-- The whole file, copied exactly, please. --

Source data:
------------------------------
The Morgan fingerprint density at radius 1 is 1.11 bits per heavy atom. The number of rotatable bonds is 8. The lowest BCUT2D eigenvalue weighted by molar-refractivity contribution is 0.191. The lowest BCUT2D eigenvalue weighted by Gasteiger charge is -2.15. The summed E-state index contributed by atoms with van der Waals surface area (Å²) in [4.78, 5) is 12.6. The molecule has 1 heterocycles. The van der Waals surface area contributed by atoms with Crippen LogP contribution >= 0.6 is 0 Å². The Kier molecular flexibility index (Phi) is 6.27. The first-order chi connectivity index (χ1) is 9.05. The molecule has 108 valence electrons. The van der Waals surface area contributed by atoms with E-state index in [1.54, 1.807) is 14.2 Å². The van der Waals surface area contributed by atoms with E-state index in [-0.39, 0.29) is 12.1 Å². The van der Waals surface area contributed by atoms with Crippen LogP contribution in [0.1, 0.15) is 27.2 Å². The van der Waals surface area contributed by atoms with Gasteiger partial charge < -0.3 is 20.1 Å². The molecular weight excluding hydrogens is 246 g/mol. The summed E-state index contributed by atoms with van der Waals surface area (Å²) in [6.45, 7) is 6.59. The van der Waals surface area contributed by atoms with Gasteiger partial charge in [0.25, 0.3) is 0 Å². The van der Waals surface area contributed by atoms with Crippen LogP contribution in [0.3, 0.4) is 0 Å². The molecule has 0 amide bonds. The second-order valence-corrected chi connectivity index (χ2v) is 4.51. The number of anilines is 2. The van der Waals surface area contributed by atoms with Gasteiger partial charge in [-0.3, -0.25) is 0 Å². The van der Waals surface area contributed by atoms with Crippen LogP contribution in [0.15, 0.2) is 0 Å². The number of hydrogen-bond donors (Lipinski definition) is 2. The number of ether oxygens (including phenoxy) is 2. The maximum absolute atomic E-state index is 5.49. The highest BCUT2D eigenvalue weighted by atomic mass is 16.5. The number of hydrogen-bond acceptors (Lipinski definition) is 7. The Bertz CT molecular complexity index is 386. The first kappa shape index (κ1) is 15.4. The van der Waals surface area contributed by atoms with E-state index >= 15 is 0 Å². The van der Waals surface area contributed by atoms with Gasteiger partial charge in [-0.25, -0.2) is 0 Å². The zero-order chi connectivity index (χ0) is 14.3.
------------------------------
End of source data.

The Morgan fingerprint density at radius 1 is 1.11 bits per heavy atom. The number of rotatable bonds is 8. The lowest BCUT2D eigenvalue weighted by molar-refractivity contribution is 0.191. The lowest BCUT2D eigenvalue weighted by Gasteiger charge is -2.15. The summed E-state index contributed by atoms with van der Waals surface area (Å²) in [4.78, 5) is 12.6. The molecule has 1 heterocycles. The van der Waals surface area contributed by atoms with Crippen LogP contribution >= 0.6 is 0 Å². The Kier molecular flexibility index (Phi) is 6.27. The first-order chi connectivity index (χ1) is 9.05. The molecule has 108 valence electrons. The van der Waals surface area contributed by atoms with E-state index in [1.54, 1.807) is 14.2 Å². The van der Waals surface area contributed by atoms with E-state index in [-0.39, 0.29) is 12.1 Å². The van der Waals surface area contributed by atoms with Crippen LogP contribution in [0.1, 0.15) is 27.2 Å². The van der Waals surface area contributed by atoms with Gasteiger partial charge < -0.3 is 20.1 Å². The molecular weight excluding hydrogens is 246 g/mol. The summed E-state index contributed by atoms with van der Waals surface area (Å²) in [6.45, 7) is 6.59. The van der Waals surface area contributed by atoms with Gasteiger partial charge in [0.25, 0.3) is 0 Å². The van der Waals surface area contributed by atoms with Crippen LogP contribution in [0.3, 0.4) is 0 Å². The molecule has 0 amide bonds. The second-order valence-corrected chi connectivity index (χ2v) is 4.51. The number of anilines is 2. The van der Waals surface area contributed by atoms with Gasteiger partial charge in [-0.3, -0.25) is 0 Å². The van der Waals surface area contributed by atoms with Crippen LogP contribution in [0.15, 0.2) is 0 Å². The number of hydrogen-bond donors (Lipinski definition) is 2. The number of ether oxygens (including phenoxy) is 2. The maximum absolute atomic E-state index is 5.49. The highest BCUT2D eigenvalue weighted by atomic mass is 16.5. The number of hydrogen-bond acceptors (Lipinski definition) is 7. The Bertz CT molecular complexity index is 386. The first kappa shape index (κ1) is 15.4. The van der Waals surface area contributed by atoms with E-state index >= 15 is 0 Å². The van der Waals surface area contributed by atoms with Gasteiger partial charge in [-0.25, -0.2) is 0 Å². The zero-order chi connectivity index (χ0) is 14.3.